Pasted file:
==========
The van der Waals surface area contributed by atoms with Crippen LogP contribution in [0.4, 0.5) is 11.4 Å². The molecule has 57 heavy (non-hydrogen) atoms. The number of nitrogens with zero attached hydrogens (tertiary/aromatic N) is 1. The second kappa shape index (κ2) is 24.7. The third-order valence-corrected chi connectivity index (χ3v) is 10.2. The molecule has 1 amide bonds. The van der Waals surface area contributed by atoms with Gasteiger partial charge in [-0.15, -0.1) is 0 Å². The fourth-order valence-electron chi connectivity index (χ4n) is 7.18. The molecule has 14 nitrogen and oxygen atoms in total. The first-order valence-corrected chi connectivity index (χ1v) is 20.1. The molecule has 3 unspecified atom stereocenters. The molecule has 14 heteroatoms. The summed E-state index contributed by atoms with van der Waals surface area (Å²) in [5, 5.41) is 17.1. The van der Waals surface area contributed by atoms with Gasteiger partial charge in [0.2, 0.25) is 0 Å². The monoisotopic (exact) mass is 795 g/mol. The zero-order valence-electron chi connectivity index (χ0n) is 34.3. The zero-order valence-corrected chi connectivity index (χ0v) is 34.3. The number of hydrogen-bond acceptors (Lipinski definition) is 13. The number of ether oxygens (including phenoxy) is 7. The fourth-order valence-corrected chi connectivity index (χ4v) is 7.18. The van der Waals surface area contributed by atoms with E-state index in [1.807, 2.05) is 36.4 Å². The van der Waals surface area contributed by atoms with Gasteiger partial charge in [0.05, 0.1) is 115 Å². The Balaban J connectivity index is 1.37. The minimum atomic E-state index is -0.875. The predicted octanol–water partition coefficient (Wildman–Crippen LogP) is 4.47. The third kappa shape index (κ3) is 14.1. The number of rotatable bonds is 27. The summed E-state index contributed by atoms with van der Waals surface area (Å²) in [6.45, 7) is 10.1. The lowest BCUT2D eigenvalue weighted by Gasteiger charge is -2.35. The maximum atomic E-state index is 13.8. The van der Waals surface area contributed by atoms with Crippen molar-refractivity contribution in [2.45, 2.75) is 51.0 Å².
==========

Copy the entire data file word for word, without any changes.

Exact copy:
The van der Waals surface area contributed by atoms with Crippen LogP contribution in [0.4, 0.5) is 11.4 Å². The molecule has 57 heavy (non-hydrogen) atoms. The number of nitrogens with zero attached hydrogens (tertiary/aromatic N) is 1. The second kappa shape index (κ2) is 24.7. The third-order valence-corrected chi connectivity index (χ3v) is 10.2. The molecule has 1 amide bonds. The van der Waals surface area contributed by atoms with Gasteiger partial charge in [-0.15, -0.1) is 0 Å². The fourth-order valence-electron chi connectivity index (χ4n) is 7.18. The molecule has 14 nitrogen and oxygen atoms in total. The first-order valence-corrected chi connectivity index (χ1v) is 20.1. The molecule has 3 unspecified atom stereocenters. The molecule has 14 heteroatoms. The summed E-state index contributed by atoms with van der Waals surface area (Å²) in [5, 5.41) is 17.1. The van der Waals surface area contributed by atoms with Gasteiger partial charge in [0.2, 0.25) is 0 Å². The monoisotopic (exact) mass is 795 g/mol. The zero-order valence-electron chi connectivity index (χ0n) is 34.3. The zero-order valence-corrected chi connectivity index (χ0v) is 34.3. The number of hydrogen-bond acceptors (Lipinski definition) is 13. The number of ether oxygens (including phenoxy) is 7. The fourth-order valence-corrected chi connectivity index (χ4v) is 7.18. The van der Waals surface area contributed by atoms with E-state index in [1.807, 2.05) is 36.4 Å². The van der Waals surface area contributed by atoms with Gasteiger partial charge in [0.05, 0.1) is 115 Å². The Balaban J connectivity index is 1.37. The minimum atomic E-state index is -0.875. The predicted octanol–water partition coefficient (Wildman–Crippen LogP) is 4.47. The third kappa shape index (κ3) is 14.1. The number of rotatable bonds is 27. The summed E-state index contributed by atoms with van der Waals surface area (Å²) in [6.45, 7) is 10.1. The lowest BCUT2D eigenvalue weighted by Gasteiger charge is -2.35. The maximum atomic E-state index is 13.8. The van der Waals surface area contributed by atoms with Crippen molar-refractivity contribution in [2.45, 2.75) is 51.0 Å².